Article ID : S500015715 / Last Modified : 11/04/2018

General information about connecting an A/V component to a computer.

General information about connecting an A/V component to a computer.

    Depending on the ports available on your A/V component and computer, it may be possible to connect your A/V component to a computer. First, let's examine the types of video ports we should be looking for.

    If both your A/V component and computer each have a matching video port, then you can simply connect both devices by using the appropriate type of cable. For example, if the computer uses a DVI port to output the video signal and the A/V component has a DVI port for receiving the video signal, then all you need to do is connect a DVI cable to both of the DVI ports; the same applies to the other types of ports.

    One important thing to know is that the video quality displayed on the television will be determined by the connection method used to connect the computer. For the best video quality, try using a VGA, DVI, HDMI, or Component Video connection; S-Video and Composite Video can be used, but do not provide as high of a resolution. However, your connection options may be limited by the types of ports available on both devices.

    The computer and A/V component may not have any matching ports. If this is the case, it will be necessary to do one of the following:

    1. Install a video card in the computer that has a matching port like the one found on the A/V component.
    2. Purchase a video converter.

    Although both options are fine, rather than installing a new video card in the computer, it may be easier to simply connect a video converter. Since most computers use a VGA/RGB port to output the video signal, you will probably need to use a VGA converter to pass the signal to the DVD deck or A/V receiver. Use one of the following types of converters depending on the video input available on your television:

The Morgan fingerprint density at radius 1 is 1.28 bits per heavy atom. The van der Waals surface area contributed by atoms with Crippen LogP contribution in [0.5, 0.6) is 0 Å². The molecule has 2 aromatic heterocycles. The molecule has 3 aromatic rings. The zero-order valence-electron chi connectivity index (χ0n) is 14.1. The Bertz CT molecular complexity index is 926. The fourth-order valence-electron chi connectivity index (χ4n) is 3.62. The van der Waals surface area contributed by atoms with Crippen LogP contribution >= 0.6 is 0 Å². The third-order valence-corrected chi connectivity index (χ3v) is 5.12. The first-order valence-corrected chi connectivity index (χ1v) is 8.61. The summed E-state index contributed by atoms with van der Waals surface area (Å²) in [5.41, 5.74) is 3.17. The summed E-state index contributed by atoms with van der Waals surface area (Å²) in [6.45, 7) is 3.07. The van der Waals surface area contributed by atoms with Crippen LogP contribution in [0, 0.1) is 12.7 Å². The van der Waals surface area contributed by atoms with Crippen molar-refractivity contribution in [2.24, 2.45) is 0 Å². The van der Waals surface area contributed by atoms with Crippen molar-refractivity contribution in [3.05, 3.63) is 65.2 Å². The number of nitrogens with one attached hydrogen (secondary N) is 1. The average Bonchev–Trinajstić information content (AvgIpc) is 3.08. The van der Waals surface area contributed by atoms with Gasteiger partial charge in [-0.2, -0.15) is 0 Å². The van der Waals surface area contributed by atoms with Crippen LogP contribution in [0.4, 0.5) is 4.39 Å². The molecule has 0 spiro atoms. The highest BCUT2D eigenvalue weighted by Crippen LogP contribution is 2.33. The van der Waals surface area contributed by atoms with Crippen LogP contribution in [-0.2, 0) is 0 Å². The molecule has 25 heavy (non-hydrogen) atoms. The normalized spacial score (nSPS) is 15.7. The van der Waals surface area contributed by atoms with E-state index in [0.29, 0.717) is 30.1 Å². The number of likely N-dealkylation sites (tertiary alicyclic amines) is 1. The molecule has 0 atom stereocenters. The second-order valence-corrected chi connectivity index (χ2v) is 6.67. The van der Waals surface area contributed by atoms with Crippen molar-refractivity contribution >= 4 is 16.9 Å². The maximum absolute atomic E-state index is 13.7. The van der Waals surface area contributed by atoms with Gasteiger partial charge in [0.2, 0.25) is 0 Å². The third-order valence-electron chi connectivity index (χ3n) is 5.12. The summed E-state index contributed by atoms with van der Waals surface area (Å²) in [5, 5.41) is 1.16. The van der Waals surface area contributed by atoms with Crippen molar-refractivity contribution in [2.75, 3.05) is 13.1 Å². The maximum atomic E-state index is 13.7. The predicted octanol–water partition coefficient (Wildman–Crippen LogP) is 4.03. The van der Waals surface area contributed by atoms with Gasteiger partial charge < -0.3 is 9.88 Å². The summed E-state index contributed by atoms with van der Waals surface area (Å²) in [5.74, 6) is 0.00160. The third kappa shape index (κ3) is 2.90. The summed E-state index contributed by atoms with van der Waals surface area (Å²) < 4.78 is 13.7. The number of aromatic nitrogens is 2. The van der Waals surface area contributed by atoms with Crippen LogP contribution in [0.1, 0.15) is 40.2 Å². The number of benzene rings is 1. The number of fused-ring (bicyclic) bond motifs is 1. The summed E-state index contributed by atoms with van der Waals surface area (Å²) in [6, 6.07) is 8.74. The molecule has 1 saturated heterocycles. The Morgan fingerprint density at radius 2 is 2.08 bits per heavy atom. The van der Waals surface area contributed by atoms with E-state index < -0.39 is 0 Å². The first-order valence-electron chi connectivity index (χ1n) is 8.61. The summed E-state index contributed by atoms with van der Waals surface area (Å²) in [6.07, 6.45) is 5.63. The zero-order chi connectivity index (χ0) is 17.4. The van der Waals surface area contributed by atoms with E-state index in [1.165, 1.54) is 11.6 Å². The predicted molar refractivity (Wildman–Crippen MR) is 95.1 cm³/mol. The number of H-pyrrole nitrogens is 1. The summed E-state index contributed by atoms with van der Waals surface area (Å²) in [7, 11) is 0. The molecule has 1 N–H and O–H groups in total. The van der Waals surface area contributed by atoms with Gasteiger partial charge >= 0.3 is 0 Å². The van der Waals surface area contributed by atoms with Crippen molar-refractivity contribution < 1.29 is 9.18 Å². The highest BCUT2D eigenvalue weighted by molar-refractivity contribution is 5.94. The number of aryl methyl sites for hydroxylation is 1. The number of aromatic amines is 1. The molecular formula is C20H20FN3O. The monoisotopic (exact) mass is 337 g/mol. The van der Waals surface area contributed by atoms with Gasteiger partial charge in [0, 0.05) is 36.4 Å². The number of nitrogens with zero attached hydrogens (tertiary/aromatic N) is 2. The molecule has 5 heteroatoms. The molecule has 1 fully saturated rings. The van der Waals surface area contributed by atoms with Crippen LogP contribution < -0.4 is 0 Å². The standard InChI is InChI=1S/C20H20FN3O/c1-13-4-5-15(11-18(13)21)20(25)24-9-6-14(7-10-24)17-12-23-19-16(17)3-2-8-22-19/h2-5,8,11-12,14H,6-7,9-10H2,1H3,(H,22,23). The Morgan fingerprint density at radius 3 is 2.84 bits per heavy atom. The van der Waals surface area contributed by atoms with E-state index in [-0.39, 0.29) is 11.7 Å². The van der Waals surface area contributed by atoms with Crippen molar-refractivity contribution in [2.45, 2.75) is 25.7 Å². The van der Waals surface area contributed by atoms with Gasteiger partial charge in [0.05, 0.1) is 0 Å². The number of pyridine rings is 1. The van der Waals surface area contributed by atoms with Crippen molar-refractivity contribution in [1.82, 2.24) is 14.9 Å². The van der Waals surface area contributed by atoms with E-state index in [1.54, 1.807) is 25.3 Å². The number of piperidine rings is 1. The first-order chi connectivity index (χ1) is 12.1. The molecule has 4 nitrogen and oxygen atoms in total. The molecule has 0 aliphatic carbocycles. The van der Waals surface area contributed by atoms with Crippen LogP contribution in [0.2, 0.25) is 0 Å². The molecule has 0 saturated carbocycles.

• VGA-to-DVI
    • VGA-to-HDMI
    • VGA-to-Component Video
    • VGA-to-S-Video
    • VGA-to-Composite Video

    NOTE: Video converters can be purchased from local and online computer retailers.

    Whether installing a different video card or using a video converter, it is important to make sure that the computer can output the video resolution properly. You should check the instruction manual of your A/V component and your television to determine what resolution is supported and then configure the computer accordingly in the Display Properties section in the Control Panel of the operating system. Some of the more commonly used resolutions for televisions are 640x480 and 800x600.

    NOTE: Although the computer may be capable of outputting higher resolutions, the A/V component or the television may not be able to handle it. This can result in overscan which causes some of the screen information to be cut off or missing. On the other hand, it may be necessary to install software on the computer that supports higher resolutions.

    In addition to the resolution, the computer must also use a scan frequency (also known as refresh rate) that is compatible with the television; common scan frequencies are 50Hz, 60Hz, and sometimes 75Hz. Again, you should check the instruction manual of your television for this information. Manuals are available online through the Manuals link on this page.

    WARNING: There is a risk of hardware damage. Using a scan frequency that is not supported can cause damage to the television or computer.

    IMPORTANT: When connecting a notebook computer, it may be necessary to press a function key -- the F7 key on VAIO® notebook computers -- or other key combination in order for the notebook computer to output the video signal.

    Now, let's talk about connections for sound. Unless connected to the A/V component using HDMI-to-HDMI connection, you will need to connect an audio cable from the computer to the A/V component. There are two types of audio ports we need to look for: a miniplug or composite audio jack. 

    NOTE: The audio cables are capable of providing stereo sound (left and right channel audio) to the A/V component and are available from most local and online computer or electronics retailers.